23. 1 point
    I wonder how someone as an equipment supplier, who didn't actually keep bees of their own, would get on?
  24. 1 point
    But it will help that TradeMe has a policy that allows them to pull listings that are reported. See a listing you’re suspicious of, then report it.
  25. 1 point
    One small thing I did was to do a search with my rego, and saved it to favourites. In the very very very unlikely event of a fraudulent listing with my number ... “bing”. Everyone can do at least that much.
  26. 1 point
    Yep, that's beekeeping! Latest swarm I ever caught was March, (public relations) himself had flown out to Haiwaii to do a job & im in the basement jerry building a base, scrabbling about to make a lid. Those girls have a least 3 generations of babies (splits) since. I miss is the excitement of stuffing a swarm in the back of the trusty Corolla and chortling about free beeses!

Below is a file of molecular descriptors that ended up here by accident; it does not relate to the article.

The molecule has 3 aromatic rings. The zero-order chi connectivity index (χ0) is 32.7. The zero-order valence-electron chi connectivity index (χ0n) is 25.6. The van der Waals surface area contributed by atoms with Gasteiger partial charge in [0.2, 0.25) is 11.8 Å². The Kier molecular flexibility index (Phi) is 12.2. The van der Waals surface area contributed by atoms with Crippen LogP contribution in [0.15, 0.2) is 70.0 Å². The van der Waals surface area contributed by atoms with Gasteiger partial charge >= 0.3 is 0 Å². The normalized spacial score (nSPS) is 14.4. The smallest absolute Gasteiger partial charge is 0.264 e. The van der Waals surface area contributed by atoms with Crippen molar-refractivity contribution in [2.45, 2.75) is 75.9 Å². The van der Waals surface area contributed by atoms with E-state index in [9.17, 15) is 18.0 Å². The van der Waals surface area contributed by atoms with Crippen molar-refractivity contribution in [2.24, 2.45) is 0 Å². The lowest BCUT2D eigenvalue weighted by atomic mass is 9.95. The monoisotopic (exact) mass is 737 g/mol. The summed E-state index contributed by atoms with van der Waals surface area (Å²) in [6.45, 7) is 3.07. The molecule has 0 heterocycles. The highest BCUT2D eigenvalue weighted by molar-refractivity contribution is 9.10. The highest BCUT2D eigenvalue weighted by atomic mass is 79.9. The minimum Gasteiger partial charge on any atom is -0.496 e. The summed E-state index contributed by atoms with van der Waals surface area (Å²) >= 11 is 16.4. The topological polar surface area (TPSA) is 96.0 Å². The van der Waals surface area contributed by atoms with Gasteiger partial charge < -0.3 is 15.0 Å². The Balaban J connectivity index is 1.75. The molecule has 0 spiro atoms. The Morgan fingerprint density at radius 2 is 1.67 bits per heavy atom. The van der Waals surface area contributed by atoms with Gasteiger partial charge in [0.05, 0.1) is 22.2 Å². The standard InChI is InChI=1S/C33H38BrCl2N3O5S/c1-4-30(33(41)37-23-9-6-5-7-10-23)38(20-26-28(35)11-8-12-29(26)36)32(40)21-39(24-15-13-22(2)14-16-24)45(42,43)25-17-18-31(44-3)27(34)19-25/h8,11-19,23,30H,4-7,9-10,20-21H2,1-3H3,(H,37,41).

27. 1 point
    Really stoked with this purchase (not the trailer). Drove over to Matata today to collect it. The whole unit will be easily relocatable to trailer or Ute depending on what I need to do or where I am going. The guy that modified the crane used it for lifting bluegum firewood rings.
  28. 1 point
    Which is BS and we as a country should never have allowed beuracracy and government to take us to this point.
  29. 1 point
    Just recieved 2 jars of delicious honey from @kaihoka . Her and I did a trade to try each others honey. Wow it's the whitest, almost water clear honey I've seen in a very long time, and very different tasting to what we get around my part of the world. One of her jars is labelled Clover + Rata or Mustard, none of which my own bees make much or any of, so a great taste experience and so much nicer than buying in the supermarket. Thank You Kaihoka.
  30. 1 point
    thanks alastair. it is very different honey than the traditional bush blend. if pollen checks were cheap i would get it tested. i took some honey off today and one frame is dark and like caramel and the rest tastes like the old fashioned smokers. i will keep them separate. swaps are a good way to get a variety of honeys to taste.
  31. 1 point